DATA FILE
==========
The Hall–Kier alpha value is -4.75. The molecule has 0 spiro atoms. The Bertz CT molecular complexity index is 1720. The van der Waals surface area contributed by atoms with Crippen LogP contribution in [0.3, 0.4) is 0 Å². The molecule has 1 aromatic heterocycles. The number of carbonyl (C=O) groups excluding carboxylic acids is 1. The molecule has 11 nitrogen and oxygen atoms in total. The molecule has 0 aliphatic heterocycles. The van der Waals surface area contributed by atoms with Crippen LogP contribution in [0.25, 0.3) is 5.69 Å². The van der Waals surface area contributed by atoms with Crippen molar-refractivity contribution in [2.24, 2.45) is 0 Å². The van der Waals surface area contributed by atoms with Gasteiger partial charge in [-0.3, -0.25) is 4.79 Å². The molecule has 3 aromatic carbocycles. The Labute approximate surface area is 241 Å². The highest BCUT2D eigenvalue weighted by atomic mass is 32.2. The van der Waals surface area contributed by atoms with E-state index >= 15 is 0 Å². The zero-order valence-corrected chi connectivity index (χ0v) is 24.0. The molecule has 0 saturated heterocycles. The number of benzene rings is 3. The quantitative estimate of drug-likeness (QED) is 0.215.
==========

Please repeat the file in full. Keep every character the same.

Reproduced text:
The Hall–Kier alpha value is -4.75. The molecule has 0 spiro atoms. The Bertz CT molecular complexity index is 1720. The van der Waals surface area contributed by atoms with Crippen LogP contribution in [0.3, 0.4) is 0 Å². The molecule has 1 aromatic heterocycles. The number of carbonyl (C=O) groups excluding carboxylic acids is 1. The molecule has 11 nitrogen and oxygen atoms in total. The molecule has 0 aliphatic heterocycles. The van der Waals surface area contributed by atoms with Crippen LogP contribution in [0.25, 0.3) is 5.69 Å². The van der Waals surface area contributed by atoms with Crippen molar-refractivity contribution in [2.24, 2.45) is 0 Å². The van der Waals surface area contributed by atoms with Gasteiger partial charge in [-0.3, -0.25) is 4.79 Å². The molecule has 3 aromatic carbocycles. The Labute approximate surface area is 241 Å². The highest BCUT2D eigenvalue weighted by atomic mass is 32.2. The van der Waals surface area contributed by atoms with E-state index >= 15 is 0 Å². The zero-order valence-corrected chi connectivity index (χ0v) is 24.0. The molecule has 0 saturated heterocycles. The number of benzene rings is 3. The quantitative estimate of drug-likeness (QED) is 0.215.